The Pew Research Center just released the results of a study about how church goers choose a new place of worship. As interesting a read as that is there was a nugget buried in the research summary reporting that 22% of the people surveyed who used to attend church quite regularly now only attend a few times a year or not at all. The reasons cited for this drop off in church attendance were things like being too busy, work schedules and other practical issues of life that got in the way of church attendance. This interesting statistic dovetails nicely with something I’ve been thinking about quite a bit lately. Would people be more apt to come to church services if they were held some other time than Sunday morning? Since my parents moved in with me almost two years ago I find that my weekends are far busier than they have ever been and the upshot of this is that I find I feel more rested after a weekend when I haven’t gone to a church service mid-morning on a Sunday. Do these former regular church attenders feel the same way I do? Other than work commitments they might not be crazy busy on Sunday mornings but, perhaps, just the act of trying to get out of the house – sometimes with children or teens in tow – mid morning on a Sunday throws off their rhythm just enough that they find nothing restful in the weekend.
Lucy Moore founded Messy Church in England after hearing similar sentiments from the people in her parish. “We like church,” they told her, “But Sunday morning is our only downtime. We just can’t get out of the house.” So Messy Churches happen late on week day afternoons or early evenings – beginning with raucous and messy intergenerational activities based on Bible stories, followed by a short worship service and then a meal so no one need cook for the family when they get home. The growth of Messy Church in the UK and other countries can hardly be contained.
Solomon’s Porch in Minneapolis has never met on a Sunday morning. But, they didn’t forsake Sundays choosing instead to meet on Sunday nights and now they’ve grown to two services with the first one starting in late afternoon. The church has had a long custom of late night dinners and gabfests in local restaurants following the second Sunday evening service.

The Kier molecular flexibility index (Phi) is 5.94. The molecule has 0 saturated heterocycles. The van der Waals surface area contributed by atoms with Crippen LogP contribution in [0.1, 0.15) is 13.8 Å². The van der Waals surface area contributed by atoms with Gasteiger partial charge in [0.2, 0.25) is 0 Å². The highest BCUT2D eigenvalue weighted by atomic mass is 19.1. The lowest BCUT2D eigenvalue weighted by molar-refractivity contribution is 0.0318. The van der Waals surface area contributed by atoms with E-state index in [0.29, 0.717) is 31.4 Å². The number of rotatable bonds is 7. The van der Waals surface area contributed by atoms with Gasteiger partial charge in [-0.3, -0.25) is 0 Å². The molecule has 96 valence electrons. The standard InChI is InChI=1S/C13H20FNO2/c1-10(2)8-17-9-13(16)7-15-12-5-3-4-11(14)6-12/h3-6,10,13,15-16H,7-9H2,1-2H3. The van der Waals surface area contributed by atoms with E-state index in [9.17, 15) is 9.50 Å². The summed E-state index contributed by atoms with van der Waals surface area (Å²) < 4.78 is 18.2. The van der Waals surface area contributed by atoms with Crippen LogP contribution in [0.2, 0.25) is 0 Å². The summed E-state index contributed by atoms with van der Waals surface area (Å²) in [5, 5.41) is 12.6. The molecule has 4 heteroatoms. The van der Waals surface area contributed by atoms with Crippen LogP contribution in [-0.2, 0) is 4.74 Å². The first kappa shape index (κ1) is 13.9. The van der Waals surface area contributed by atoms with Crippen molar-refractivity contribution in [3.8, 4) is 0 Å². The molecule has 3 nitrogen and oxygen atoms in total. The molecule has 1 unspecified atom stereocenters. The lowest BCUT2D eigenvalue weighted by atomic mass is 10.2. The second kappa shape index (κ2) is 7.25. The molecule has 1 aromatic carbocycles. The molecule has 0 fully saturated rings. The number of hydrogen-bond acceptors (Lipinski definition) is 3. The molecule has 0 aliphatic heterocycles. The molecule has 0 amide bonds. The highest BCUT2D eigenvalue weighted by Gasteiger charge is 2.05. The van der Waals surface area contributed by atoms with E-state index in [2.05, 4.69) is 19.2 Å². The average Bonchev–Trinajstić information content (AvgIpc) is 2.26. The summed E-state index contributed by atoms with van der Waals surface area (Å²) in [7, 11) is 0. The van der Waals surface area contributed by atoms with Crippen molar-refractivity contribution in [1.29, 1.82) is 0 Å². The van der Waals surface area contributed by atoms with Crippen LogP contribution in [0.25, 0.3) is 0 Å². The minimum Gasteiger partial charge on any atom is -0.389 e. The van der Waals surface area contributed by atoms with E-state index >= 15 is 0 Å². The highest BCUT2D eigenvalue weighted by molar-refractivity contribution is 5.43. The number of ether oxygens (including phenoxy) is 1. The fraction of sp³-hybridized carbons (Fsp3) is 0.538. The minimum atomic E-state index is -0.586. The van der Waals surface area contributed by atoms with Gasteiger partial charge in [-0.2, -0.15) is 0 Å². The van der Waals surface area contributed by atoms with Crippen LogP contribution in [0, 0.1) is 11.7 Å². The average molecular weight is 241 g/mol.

Sunday mornings have long been the property of the church. The early Christians met on Sundays as a weekly commemoration of Jesus’ first day of the week resurrection. The tradition of mid to late morning worship services served the farmers who needed to get chores done in the morning and the time prior to automobiles when families who didn’t live in town arrived at the church building in horse drawn carriages. And for a long time church teaching about Sabbath and rest were tied up in strict observance of Sunday as a day set apart. Towns and municipalities had strict Blue laws about what types of businesses could open on Sundays and many families had sacrosanct rules about what types of behavior was appropriate for a Sunday. Church attendance for most was at the top of the appropriate Sunday behavior list. But times have changed. Just as the social custom of wearing one’s “Sunday best” to church has faded to a quaint custom of earlier times, Sunday has become just another day of the week for most people.
So why don’t more churches think seriously about changing their worship days and times? It could be a combination of inertia – it might just be too difficult for some churches to summon the energy to make this kind of a change – and older members who attend every week may not want to have their comfort disrupted. It could be pastors and church goers who truly believe that God mandated the first day of the week for worship and to change that would be disobeying God. Or maybe we don’t like making church attendance too easy for people. But if we truly believe in God’s extravagant welcome to all then we need to think seriously about changing many of the ways we do church and rethinking Sunday mornings might be one of the first steps we take.
Sparking Ministry Conversations
If your church wanted to make a change to move your worship services away from Sunday mornings what would stand in the way of that change? How might your church’s worship service be different if it moved from the traditional time and place on Sunday morning?
The Rev. Dr. Ivy Beckwith is the Faith Formation Team Leader for the United Church of Christ. Ivy and her team want to hear your stories about the transformative ideas your church has implemented in the area of faith formation. She can be reached at email@example.com or at 216-736-3875.